Published: Friday, 23 Mar 2012 | 11:54 AM ET
By: Justin Solomon
In Corpus Christi, Texas, beans are being bagged by the thousands and
shipped off to a country that for decades was considered forbidden. That
country is, of course, Cuba and the beans being sent there are grown in
North Dakota, according to WestStar Food President Pat Wallesen.
"When I tell people, they'll ask, 'What do you do?' And we tell them we
export some beans to Cuba and they're like, 'Well you can't do that, can
ya?'" he said.
He not only can, he has. For the past nine years, Wallesen has been
filling entire container ships with 10,000 bags of beans at a time. He
says the last shipment he sent to Cuba was worth $3.2 million.
So, how is this legal with an embargo in place? In 2000, Congress passed
reforms to that embargo allowing U.S.-based companies to export approved
products to Cuba. And it's not just beans. In fact, there are hundreds
of items on a United States Commerce Department list of goods that can
be exported to Cuba.
According to AgriLIFE Extension at Texas A&M, U.S. exports to Cuba
peaked in 2008 at $711 million, but that number has declined in recent
years. In 2010, AgriLIFE Extension says $94.8 million in corn, $99.8
million in frozen chicken and $17.8 million in wheat were exported from
the United States to Cuba.
That's not surprising to Jose Azel, senior research associate at the
University of Miami.
"The United States is Cuba's 4th- or 5th-largest trading partner today,"
Many of the products leaving the U.S. on a 16-hour journey to Cuba hitch
a ride on a Crowley Liner Services ship. The company sends one vessel a
week to Cuba from Port Everglades in Fort Lauderdale, Fla., loaded with
nearly 40 containers packed with goods.
Crowley Vice President Jay Brickman says doing business with Cuba is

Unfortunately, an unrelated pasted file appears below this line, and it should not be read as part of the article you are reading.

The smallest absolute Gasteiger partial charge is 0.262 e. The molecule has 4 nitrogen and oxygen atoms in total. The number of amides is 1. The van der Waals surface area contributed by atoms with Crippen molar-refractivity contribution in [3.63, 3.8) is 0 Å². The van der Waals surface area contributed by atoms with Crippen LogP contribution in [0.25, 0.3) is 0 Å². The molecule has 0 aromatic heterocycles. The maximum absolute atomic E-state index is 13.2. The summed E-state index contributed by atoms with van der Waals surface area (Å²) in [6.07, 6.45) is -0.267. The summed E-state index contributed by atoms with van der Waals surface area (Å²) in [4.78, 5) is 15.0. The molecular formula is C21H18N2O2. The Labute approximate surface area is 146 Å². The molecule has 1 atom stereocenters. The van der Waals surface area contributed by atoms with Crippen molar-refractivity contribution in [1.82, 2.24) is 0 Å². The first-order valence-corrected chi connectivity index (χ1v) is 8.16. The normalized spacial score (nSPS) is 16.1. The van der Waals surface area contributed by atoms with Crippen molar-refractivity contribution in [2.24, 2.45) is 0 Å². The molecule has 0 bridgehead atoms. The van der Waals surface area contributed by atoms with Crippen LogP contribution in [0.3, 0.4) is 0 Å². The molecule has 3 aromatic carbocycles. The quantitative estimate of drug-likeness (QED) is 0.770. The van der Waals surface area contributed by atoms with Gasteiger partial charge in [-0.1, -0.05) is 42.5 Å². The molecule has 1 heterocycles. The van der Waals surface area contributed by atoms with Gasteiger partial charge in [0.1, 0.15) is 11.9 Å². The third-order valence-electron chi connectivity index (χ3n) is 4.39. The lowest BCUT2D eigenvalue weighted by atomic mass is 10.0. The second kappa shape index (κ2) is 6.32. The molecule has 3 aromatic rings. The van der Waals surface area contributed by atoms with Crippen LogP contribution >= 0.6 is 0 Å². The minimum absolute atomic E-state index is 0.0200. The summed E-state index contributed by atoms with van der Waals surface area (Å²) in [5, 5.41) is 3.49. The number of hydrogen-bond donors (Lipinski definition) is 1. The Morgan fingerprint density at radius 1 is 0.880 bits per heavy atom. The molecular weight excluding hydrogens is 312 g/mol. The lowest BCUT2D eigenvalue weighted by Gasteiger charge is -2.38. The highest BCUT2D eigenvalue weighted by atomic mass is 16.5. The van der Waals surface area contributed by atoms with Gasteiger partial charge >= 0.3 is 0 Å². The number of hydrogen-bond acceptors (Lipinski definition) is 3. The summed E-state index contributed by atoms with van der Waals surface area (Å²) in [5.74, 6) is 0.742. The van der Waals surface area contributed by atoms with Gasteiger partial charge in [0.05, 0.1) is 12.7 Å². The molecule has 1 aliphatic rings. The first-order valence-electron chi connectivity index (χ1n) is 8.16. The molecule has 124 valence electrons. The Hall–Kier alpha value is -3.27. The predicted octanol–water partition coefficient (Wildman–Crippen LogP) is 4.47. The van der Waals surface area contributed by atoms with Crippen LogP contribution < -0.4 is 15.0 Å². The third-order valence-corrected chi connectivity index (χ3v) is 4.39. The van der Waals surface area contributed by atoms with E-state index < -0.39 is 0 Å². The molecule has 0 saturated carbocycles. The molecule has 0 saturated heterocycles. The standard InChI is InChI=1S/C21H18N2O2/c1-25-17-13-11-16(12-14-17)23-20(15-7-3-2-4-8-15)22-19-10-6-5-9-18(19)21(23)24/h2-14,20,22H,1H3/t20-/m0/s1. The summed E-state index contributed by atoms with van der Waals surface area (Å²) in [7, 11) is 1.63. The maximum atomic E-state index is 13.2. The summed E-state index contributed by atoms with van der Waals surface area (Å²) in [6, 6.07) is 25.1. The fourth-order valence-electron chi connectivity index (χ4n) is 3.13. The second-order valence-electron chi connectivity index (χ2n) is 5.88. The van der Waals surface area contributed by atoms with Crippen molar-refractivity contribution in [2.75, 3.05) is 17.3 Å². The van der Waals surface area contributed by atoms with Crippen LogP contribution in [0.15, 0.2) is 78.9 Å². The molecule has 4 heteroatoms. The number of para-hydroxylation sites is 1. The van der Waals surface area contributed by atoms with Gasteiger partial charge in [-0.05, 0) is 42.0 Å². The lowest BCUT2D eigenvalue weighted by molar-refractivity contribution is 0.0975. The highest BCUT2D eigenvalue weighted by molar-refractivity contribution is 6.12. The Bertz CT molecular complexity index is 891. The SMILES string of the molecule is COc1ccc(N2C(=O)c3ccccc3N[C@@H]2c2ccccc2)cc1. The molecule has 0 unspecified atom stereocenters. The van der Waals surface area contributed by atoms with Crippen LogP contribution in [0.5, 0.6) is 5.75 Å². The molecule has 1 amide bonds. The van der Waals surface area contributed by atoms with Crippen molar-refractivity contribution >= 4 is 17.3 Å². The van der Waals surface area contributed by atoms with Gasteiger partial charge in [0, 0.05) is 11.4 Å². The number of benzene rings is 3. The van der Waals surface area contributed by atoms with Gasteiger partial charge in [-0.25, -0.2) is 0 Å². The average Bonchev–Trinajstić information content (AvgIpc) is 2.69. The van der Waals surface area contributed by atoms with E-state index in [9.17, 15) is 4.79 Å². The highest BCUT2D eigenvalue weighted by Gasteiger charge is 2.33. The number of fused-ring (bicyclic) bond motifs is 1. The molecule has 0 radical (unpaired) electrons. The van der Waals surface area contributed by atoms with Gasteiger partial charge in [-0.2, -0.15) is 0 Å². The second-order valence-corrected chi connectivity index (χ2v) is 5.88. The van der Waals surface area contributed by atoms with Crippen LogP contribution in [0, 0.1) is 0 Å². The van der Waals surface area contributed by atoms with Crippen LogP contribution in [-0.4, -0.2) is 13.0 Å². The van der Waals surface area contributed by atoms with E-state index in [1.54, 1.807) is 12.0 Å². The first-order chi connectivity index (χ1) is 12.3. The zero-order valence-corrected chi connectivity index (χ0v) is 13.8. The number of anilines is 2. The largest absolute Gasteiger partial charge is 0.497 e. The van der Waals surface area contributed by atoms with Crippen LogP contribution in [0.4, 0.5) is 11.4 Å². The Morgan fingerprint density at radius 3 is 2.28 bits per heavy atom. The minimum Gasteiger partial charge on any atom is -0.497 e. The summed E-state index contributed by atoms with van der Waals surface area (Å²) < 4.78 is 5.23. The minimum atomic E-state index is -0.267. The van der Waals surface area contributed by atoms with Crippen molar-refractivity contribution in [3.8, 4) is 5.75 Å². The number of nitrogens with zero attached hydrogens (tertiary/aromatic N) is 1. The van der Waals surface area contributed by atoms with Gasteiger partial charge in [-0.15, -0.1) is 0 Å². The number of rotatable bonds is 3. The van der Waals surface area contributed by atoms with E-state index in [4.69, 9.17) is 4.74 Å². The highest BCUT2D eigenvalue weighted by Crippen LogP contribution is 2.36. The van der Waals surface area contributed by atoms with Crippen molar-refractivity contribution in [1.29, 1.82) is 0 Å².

tricky because of U.S. law; goods must be paid for in advance.
"If you think about normal terms of trade, you have 30 days' credit or
60 days' credit. In the case of shipments from the U.S. to Cuba, Cuba
has to pay for these goods before they leave the United States,"
Brickman said. "If they don't pay, the goods don't go."
All of this business is going on with the embargo in place, which leaves
many to wonder what kind of boom a lifted embargo could have on the
Azel believes there will be significant opportunities, especially if
there is a major government transition in Cuba.
""If [the embargo] is lifted, that implies that there is a genuine
transition to democracy on the political side and to a free market
economy," he said. "So if we do make the assumption that, indeed, there
has been, not just a succession from one general to another, but a
genuine transition towards democracy and free markets, there will be a
significant opportunity for American enterprises in Cuba."
Many companies already doing business with Cuba also see endless
"It's almost like adding another state onto the U.S., 11 million people.
That's taking half of Texas and opening up a whole new market for us,"
WestStar Foods' Wallesen said.
Glenn Wiltshire, deputy port director at Port Everglades, agrees,
telling CNBC if the embargo were to be lifted, his port would see a big
boost in business.
"We believe there would be an increase in demand for cargo movement and
an increased interest in passengers that want to visit Cuba," he said.
Wiltshire estimates activity at the port would increase 10 percent